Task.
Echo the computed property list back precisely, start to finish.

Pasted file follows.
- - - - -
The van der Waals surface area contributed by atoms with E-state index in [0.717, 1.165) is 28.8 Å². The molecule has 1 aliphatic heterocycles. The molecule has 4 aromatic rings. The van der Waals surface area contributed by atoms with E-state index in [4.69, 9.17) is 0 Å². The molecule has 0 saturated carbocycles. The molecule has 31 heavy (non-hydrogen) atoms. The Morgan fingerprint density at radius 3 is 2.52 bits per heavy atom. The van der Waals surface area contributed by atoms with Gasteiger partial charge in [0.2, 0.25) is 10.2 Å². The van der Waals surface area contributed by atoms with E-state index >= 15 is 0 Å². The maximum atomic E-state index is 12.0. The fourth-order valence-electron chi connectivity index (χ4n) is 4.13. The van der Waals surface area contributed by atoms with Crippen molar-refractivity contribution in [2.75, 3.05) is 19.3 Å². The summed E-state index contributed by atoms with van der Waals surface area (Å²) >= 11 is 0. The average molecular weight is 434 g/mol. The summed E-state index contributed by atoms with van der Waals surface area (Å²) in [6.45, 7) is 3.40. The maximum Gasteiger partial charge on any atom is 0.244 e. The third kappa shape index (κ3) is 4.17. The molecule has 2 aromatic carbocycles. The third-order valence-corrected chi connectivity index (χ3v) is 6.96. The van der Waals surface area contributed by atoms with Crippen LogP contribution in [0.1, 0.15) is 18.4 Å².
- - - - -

The van der Waals surface area contributed by atoms with E-state index in [0.717, 1.165) is 28.8 Å². The molecule has 1 aliphatic heterocycles. The molecule has 4 aromatic rings. The van der Waals surface area contributed by atoms with E-state index in [4.69, 9.17) is 0 Å². The molecule has 0 saturated carbocycles. The molecule has 31 heavy (non-hydrogen) atoms. The Morgan fingerprint density at radius 3 is 2.52 bits per heavy atom. The van der Waals surface area contributed by atoms with Gasteiger partial charge in [0.2, 0.25) is 10.2 Å². The van der Waals surface area contributed by atoms with E-state index >= 15 is 0 Å². The maximum atomic E-state index is 12.0. The fourth-order valence-electron chi connectivity index (χ4n) is 4.13. The van der Waals surface area contributed by atoms with Crippen molar-refractivity contribution in [2.75, 3.05) is 19.3 Å². The summed E-state index contributed by atoms with van der Waals surface area (Å²) >= 11 is 0. The average molecular weight is 434 g/mol. The summed E-state index contributed by atoms with van der Waals surface area (Å²) in [6.45, 7) is 3.40. The maximum Gasteiger partial charge on any atom is 0.244 e. The third kappa shape index (κ3) is 4.17. The molecule has 2 aromatic carbocycles. The third-order valence-corrected chi connectivity index (χ3v) is 6.96. The van der Waals surface area contributed by atoms with Crippen LogP contribution in [0.1, 0.15) is 18.4 Å².